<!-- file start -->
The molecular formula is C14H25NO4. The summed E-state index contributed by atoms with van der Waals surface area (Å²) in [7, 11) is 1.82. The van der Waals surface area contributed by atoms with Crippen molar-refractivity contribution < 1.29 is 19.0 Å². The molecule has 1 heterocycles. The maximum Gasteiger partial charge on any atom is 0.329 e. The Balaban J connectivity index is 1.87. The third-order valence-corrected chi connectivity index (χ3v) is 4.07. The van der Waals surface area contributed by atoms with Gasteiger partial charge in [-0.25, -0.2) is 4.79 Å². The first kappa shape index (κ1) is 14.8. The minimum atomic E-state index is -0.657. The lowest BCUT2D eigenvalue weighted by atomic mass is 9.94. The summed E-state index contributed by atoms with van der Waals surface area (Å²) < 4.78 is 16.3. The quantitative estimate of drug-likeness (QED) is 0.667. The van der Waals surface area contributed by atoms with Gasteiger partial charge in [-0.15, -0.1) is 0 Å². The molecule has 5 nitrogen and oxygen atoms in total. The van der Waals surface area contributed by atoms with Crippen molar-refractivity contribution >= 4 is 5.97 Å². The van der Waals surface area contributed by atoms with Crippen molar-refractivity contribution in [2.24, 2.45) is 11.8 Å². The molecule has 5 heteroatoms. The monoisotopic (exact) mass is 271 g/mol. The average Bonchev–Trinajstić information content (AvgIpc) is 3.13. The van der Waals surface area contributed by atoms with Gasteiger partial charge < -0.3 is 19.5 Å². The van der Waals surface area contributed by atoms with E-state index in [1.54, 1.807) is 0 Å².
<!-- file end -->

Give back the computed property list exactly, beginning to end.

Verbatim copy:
The molecular formula is C14H25NO4. The summed E-state index contributed by atoms with van der Waals surface area (Å²) in [7, 11) is 1.82. The van der Waals surface area contributed by atoms with Crippen molar-refractivity contribution < 1.29 is 19.0 Å². The molecule has 1 heterocycles. The maximum Gasteiger partial charge on any atom is 0.329 e. The Balaban J connectivity index is 1.87. The third-order valence-corrected chi connectivity index (χ3v) is 4.07. The van der Waals surface area contributed by atoms with Gasteiger partial charge in [-0.25, -0.2) is 4.79 Å². The first kappa shape index (κ1) is 14.8. The minimum atomic E-state index is -0.657. The lowest BCUT2D eigenvalue weighted by atomic mass is 9.94. The summed E-state index contributed by atoms with van der Waals surface area (Å²) < 4.78 is 16.3. The quantitative estimate of drug-likeness (QED) is 0.667. The van der Waals surface area contributed by atoms with Gasteiger partial charge in [-0.15, -0.1) is 0 Å². The molecule has 5 nitrogen and oxygen atoms in total. The van der Waals surface area contributed by atoms with Crippen molar-refractivity contribution >= 4 is 5.97 Å². The van der Waals surface area contributed by atoms with Crippen molar-refractivity contribution in [2.24, 2.45) is 11.8 Å². The molecule has 5 heteroatoms. The monoisotopic (exact) mass is 271 g/mol. The average Bonchev–Trinajstić information content (AvgIpc) is 3.13. The van der Waals surface area contributed by atoms with Gasteiger partial charge < -0.3 is 19.5 Å². The van der Waals surface area contributed by atoms with E-state index in [1.54, 1.807) is 0 Å².